September 03, 2006
Biopsy Doubles Success Rate For IVF Babies

Sometimes scientists discover amazingly useful things by accident. Nava Dekel, a professor at the Weizmann Institute in Rehovot Israel, was part of a team examining a protein's role in allowing a fertilized egg to implant in a woman's uterus. The team did biopsies on a dozen women who were having problems starting pregnancies and 11 of the 12 became pregnant. The team suspected that biopsy increases fertility and so did a study of biopsy's effect on larger number of women. They discovered that biopsy (presumably of the uterus) doubles the success rate of implanting embryos created by in vitro fertilization (IVF).

"We decided to conduct a larger study of this phenomenon, and enlarged the group to 140 women. We explained the goals of the study, and 50 of them volunteered to have the biopsies. The rest were used as a control group," she said.

The results showed that the women who underwent the biopsies had a success rate of pregnancy double than the women who underwent the standard IVF treatment without biopsy. In other words, having a biopsy doubled a woman's chances of becoming pregnant.

Three Israeli institutions now use biopsy as a standard way to increase fertility and Professor Dekel expects American fertility clinics to soon copy this practice. This one practice could cause a large increase in the number of babies created by IVF. If the technique boosts the success rate it will also greatly reduce the cost of IVF because it will reduce the number of repeat attempts necessary to start a pregnancy.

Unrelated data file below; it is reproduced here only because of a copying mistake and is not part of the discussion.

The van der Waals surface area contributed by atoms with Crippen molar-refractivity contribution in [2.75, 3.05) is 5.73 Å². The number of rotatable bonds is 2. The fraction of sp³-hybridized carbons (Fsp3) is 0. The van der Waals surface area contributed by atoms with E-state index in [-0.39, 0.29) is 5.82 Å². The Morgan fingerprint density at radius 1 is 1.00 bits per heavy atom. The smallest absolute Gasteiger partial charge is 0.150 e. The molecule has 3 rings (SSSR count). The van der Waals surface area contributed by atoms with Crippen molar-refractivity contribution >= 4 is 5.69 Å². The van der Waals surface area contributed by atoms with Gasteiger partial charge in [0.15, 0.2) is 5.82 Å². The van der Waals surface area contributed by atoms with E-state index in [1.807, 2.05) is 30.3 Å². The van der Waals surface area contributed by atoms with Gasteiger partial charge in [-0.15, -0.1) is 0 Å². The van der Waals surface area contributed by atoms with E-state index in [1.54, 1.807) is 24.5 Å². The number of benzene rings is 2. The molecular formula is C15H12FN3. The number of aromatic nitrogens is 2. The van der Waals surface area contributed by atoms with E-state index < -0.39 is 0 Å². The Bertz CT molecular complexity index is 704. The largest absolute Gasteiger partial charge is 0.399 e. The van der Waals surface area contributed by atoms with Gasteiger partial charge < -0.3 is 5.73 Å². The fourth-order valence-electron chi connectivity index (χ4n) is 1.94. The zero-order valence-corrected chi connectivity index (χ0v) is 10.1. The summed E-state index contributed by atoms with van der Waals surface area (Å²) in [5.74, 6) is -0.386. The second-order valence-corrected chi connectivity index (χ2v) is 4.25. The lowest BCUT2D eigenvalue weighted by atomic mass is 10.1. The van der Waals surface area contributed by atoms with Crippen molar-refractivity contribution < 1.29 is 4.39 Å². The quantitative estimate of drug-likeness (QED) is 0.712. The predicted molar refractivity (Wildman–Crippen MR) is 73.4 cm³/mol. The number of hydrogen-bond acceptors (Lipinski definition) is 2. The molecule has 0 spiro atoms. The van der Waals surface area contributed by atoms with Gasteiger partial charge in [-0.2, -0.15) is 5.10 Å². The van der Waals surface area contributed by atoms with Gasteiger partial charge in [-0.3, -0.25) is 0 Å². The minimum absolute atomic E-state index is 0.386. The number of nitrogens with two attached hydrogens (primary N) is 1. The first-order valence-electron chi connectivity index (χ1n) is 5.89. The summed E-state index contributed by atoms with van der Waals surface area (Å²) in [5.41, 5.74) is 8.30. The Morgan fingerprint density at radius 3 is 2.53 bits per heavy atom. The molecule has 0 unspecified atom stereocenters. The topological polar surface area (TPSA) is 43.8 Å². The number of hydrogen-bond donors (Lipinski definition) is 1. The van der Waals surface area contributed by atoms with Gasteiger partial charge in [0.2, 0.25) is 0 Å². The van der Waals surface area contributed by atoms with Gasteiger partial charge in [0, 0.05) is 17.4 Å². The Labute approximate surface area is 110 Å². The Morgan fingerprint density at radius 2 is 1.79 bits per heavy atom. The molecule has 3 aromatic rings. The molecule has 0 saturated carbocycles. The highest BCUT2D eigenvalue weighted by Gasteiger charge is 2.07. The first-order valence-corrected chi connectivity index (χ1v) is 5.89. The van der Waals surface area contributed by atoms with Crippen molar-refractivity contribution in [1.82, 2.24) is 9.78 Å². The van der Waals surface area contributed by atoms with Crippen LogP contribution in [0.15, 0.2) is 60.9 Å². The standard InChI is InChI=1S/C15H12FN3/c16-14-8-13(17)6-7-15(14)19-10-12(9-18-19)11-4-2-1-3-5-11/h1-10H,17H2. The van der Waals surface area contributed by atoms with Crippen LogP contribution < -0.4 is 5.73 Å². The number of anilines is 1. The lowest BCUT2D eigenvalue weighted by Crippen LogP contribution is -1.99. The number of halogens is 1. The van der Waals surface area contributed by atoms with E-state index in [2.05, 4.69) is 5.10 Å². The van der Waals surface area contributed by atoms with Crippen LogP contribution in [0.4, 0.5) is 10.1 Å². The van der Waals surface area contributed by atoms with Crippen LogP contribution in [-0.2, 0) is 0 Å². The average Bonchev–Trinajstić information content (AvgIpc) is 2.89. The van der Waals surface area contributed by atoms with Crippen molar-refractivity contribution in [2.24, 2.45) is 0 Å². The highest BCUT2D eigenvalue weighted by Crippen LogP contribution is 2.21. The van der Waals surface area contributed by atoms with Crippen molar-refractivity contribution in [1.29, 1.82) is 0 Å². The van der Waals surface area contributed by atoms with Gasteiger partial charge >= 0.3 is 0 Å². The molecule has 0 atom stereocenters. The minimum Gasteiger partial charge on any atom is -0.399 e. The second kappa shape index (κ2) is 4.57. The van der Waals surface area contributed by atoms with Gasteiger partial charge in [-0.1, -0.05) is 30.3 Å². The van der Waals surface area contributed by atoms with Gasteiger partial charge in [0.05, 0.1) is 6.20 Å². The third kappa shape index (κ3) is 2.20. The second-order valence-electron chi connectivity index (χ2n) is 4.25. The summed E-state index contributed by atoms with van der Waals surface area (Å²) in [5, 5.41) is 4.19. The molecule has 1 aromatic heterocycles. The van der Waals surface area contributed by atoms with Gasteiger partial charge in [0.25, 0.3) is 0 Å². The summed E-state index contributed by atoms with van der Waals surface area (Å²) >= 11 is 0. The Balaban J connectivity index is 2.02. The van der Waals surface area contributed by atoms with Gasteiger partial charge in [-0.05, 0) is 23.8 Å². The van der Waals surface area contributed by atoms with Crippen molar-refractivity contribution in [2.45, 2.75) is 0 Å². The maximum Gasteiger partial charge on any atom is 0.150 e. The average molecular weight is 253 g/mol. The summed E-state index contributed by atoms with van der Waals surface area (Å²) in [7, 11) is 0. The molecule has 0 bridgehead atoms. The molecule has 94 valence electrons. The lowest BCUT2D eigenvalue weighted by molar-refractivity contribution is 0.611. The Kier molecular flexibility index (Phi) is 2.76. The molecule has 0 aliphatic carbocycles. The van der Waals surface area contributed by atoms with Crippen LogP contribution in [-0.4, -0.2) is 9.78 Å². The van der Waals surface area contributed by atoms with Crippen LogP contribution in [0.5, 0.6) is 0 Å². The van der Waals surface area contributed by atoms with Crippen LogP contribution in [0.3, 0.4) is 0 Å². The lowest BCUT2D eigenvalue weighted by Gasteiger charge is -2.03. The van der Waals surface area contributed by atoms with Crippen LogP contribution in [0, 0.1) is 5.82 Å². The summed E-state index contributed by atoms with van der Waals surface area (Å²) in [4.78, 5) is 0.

Another Israeli study mentioned in the same article found that immune cells play a key role in releasing a compound that causes placental growth. So one cause of infertility might be immune system malfunction.

Methods to increase the reliability of IVF will increase IVF's use both with a female's own eggs and also with egg donation. So I expect this advance will increase the demand for donor eggs. In legal jurisdictions where compensation of egg donors is legal this advance might raise the prices for donor eggs.

IVF is going to become cheaper and more reliable. At the same time, an accelerating rate of discovery of the significance of genetic variations will produce a wealth of knowledge of genetic variations to test for before implantation. This will result in the greater use of Pre-implantation Genetic Diagnosis (PGD or PIGD) used in conjunction with IVF to choose embryos to implant. Cheap IVF and cheap and powerful PGD will increase the attractiveness of IVF as the method to use to start pregnancies. That will lead to an acceleration in the artificial (i.e. by conscious human choice) selection of genes as opposed to natural selection. What would Charles Darwin make of this development?

Share |      Randall Parker, 2006 September 03 03:20 PM  Biotech Reproduction

rsilvetz said at September 5, 2006 3:47 PM:

I once did a medical rotation with Dr. Brown, and one comment that stuck in my head was that he reported a large number of his patients getting pregnant soon after a D&C. Makes one wonder if a uniform epithelium isn't a drawback to proper fertilization.....

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